Google: we're not involved in Adblock Plus's ad network


#1

Originally published at: http://boingboing.net/2016/09/14/google-were-not-involved-in.html


#2

This thing that Adblock Plus is doing sounds like it should be very very illegal… Good thing there are alternatives to its software (like blocking tracking sites and advertising networks on a host-file level)


#3

Seems like this could have been done so much better and more openly, if less profitably for ABP (although, if everyone drops them, then they have no revenue).

  1. Create an ad blocker, let the public know that the blocker will let through “good” ads
  2. Create a white list of company+ad-format, where an ad-format is a template for a type of ad that they want to serve, where only the media involved is allowed the change, not the scripts
  3. Require each new ad-format to be registered in the whitelist
  4. Charge companies for the time involved to verify that the ad is “good.” This is a one-time fee, not a fee when ads are displayed
  5. Make whitelist public
  6. Advertising networks can now have the option to offer publishers just the ads that conform to the whitelist. All transactions are this point are just between the ad networks and the publishers
  7. Publishers get more revenue, because more eyes are seeing the ads

#4

Playing Devil’s Advocate for a sec…

If you wanted to be a Free Market Maximalist about this, you can see that AdBlock Plus is providing a service that there is significant demand for. If you want to stop them, the idea would be to compete with them - offer your own AdBlock software with your own whitelist criteria, and do the same - maybe charge less or offer features advertisers are interested in.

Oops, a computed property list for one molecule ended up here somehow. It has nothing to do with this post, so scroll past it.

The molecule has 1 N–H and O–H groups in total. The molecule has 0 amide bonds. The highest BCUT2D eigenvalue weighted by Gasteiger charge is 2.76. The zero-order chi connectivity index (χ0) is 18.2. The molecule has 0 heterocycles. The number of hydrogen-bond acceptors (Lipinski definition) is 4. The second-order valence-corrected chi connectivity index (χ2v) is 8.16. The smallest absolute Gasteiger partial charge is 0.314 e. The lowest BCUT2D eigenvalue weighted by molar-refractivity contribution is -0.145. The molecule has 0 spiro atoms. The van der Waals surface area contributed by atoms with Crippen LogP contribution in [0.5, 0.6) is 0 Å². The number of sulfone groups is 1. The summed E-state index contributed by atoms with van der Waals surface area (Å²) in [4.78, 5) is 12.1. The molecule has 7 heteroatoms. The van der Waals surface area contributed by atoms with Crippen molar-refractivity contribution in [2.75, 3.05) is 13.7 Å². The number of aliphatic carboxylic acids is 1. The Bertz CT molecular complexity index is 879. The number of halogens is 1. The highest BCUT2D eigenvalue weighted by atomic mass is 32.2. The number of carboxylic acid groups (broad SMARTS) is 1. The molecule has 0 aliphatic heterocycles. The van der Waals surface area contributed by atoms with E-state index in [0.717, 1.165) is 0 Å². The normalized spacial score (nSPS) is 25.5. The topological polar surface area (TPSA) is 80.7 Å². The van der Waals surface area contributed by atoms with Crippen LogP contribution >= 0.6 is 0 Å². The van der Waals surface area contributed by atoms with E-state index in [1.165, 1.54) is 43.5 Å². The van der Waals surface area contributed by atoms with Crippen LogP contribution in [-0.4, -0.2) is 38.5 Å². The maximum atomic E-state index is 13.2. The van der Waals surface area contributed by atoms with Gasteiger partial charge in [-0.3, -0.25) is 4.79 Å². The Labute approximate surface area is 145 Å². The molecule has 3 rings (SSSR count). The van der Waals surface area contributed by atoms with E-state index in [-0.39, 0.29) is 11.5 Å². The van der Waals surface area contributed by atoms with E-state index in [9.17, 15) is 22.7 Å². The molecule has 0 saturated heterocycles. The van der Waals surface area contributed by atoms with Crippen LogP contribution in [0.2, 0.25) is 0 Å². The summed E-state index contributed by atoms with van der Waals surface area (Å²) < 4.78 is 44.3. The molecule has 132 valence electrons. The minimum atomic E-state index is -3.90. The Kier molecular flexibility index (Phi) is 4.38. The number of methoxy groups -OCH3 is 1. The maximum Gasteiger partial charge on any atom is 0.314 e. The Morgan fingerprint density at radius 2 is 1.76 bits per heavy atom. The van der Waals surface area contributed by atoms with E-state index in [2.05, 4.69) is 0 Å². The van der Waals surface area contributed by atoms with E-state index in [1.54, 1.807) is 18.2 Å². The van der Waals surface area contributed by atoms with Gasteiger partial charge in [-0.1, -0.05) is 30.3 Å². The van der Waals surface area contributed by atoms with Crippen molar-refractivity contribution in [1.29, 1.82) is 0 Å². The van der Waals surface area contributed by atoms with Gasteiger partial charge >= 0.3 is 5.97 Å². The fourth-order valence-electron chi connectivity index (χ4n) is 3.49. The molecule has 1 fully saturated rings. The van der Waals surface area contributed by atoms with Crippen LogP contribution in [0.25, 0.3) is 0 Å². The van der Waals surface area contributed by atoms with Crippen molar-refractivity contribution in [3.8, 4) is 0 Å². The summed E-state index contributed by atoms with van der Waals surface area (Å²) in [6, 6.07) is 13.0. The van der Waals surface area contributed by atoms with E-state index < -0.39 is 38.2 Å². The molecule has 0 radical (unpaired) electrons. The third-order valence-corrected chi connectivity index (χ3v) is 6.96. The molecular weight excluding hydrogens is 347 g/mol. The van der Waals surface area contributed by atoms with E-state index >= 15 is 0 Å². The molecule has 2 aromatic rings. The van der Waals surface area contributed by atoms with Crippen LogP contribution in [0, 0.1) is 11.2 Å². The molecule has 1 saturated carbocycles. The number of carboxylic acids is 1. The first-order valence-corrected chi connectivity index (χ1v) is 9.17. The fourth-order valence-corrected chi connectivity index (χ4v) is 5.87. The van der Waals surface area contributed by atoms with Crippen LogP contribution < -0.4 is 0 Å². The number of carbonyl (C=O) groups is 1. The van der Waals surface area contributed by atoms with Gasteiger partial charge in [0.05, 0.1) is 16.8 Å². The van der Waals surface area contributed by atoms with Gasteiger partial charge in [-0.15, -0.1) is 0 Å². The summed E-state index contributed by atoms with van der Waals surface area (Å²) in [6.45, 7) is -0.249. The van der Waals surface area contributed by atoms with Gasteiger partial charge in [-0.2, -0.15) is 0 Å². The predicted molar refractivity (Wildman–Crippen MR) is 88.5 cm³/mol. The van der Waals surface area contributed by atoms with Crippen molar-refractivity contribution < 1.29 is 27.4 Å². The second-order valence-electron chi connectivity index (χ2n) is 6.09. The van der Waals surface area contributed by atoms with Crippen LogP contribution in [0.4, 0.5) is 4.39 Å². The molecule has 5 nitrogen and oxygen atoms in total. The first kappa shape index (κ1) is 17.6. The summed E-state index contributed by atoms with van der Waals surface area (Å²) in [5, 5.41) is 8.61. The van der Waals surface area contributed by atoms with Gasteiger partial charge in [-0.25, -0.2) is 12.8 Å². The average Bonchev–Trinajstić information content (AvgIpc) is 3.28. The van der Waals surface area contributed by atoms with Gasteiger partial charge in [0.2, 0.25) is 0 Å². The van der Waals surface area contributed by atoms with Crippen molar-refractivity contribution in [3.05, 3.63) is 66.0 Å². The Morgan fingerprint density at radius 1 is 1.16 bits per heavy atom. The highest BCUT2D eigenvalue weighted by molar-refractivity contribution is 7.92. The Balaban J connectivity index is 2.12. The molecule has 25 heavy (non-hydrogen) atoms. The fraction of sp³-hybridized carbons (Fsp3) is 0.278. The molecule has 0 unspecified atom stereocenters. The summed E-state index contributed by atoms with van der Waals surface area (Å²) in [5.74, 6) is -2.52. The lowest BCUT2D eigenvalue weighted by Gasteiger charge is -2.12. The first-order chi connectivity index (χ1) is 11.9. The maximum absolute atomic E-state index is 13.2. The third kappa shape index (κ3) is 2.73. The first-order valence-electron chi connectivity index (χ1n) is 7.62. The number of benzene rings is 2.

In this hypothetical, you’d end up with a few different competing ad “kingdoms” and kind of a de facto standard for what kinds of ads are “acceptable” to users (since users would use the program that displayed the least intense ads, and wouldn’t have many options for getting rid of ALL ads - the adblocker company wouldn’t be making any money on that).

That doesn’t sound too bad from a user perspective.

I bet it gets thick into the weeds on the creator’s perspective quick, though. When ad companies can’t be assured that everyone visiting Site X gets served Ad Y (because if they’re using adblockers A, B, or Q, they won’t see it!), websites are forced to figure out which adblockers they want to serve through, which might get messy in a hurry. Though I imagine that’d also put pressure on the adblockers to whitelist more generally.

It’s fascinating learning about all of this.


#5

But that’s not how the free market works. The free market says that the US Congress and other governing bodies are up for sale. Advertisers have far more to spend than Adblock, which is immediately criminalized.


#6

As a creator you would lose a lot of control, though… Let’s say BoingBoing is serving ads through Adsense (not sure if they do, but let’s say they do). There they have some (limited) control over what ads are served. Let’s assume they set Adsense to block ads from the Obama birther movement. That would stop those ads from showing up on the site.

But now, in your situation, there are several different “ad blockers” that replace BoingBoing’s ads with their own. These ad blockers can’t see BoingBoing’s preferences on the Adsense network so they could show any ad they wanted. Ad blocker A might provide some tools to set preferences, but Ad blocker B won’t. What’s worse, Ad blocker C just injects ads without paying BoingBoing.

If I had a website that operated on ad income, I would seriously consider moving that away from any delivery network and bringing it in-house so these ad blockers can’t change them.


#7

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